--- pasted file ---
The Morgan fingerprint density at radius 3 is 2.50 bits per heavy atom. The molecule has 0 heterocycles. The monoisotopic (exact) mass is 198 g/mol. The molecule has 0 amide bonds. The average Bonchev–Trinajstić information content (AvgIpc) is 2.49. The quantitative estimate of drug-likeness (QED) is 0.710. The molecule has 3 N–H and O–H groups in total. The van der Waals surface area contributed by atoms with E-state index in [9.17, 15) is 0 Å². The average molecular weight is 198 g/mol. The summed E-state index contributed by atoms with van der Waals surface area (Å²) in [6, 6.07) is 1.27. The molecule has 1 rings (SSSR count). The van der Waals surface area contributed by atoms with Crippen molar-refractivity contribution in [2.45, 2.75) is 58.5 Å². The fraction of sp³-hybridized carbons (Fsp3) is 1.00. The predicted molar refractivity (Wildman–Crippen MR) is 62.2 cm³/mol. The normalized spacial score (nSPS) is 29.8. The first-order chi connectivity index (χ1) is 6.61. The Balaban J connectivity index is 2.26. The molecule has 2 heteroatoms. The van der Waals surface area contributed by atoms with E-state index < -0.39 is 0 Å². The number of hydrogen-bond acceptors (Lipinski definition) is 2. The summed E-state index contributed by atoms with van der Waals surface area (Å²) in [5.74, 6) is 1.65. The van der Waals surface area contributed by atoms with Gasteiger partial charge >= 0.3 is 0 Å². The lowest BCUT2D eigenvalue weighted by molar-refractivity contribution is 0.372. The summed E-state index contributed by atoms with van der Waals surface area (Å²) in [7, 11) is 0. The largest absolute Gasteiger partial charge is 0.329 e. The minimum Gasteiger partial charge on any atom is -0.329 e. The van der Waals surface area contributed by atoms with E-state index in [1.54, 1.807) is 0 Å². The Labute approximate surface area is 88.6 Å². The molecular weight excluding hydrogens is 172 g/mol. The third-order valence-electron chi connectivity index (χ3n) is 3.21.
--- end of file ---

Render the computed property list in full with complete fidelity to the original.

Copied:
The Morgan fingerprint density at radius 3 is 2.50 bits per heavy atom. The molecule has 0 heterocycles. The monoisotopic (exact) mass is 198 g/mol. The molecule has 0 amide bonds. The average Bonchev–Trinajstić information content (AvgIpc) is 2.49. The quantitative estimate of drug-likeness (QED) is 0.710. The molecule has 3 N–H and O–H groups in total. The van der Waals surface area contributed by atoms with E-state index in [9.17, 15) is 0 Å². The average molecular weight is 198 g/mol. The summed E-state index contributed by atoms with van der Waals surface area (Å²) in [6, 6.07) is 1.27. The molecule has 1 rings (SSSR count). The van der Waals surface area contributed by atoms with Crippen molar-refractivity contribution in [2.45, 2.75) is 58.5 Å². The fraction of sp³-hybridized carbons (Fsp3) is 1.00. The predicted molar refractivity (Wildman–Crippen MR) is 62.2 cm³/mol. The normalized spacial score (nSPS) is 29.8. The first-order chi connectivity index (χ1) is 6.61. The Balaban J connectivity index is 2.26. The molecule has 2 heteroatoms. The van der Waals surface area contributed by atoms with E-state index < -0.39 is 0 Å². The number of hydrogen-bond acceptors (Lipinski definition) is 2. The summed E-state index contributed by atoms with van der Waals surface area (Å²) in [5.74, 6) is 1.65. The van der Waals surface area contributed by atoms with Gasteiger partial charge >= 0.3 is 0 Å². The lowest BCUT2D eigenvalue weighted by molar-refractivity contribution is 0.372. The summed E-state index contributed by atoms with van der Waals surface area (Å²) in [7, 11) is 0. The largest absolute Gasteiger partial charge is 0.329 e. The minimum Gasteiger partial charge on any atom is -0.329 e. The van der Waals surface area contributed by atoms with E-state index in [1.54, 1.807) is 0 Å². The Labute approximate surface area is 88.6 Å². The molecular weight excluding hydrogens is 172 g/mol. The third-order valence-electron chi connectivity index (χ3n) is 3.21.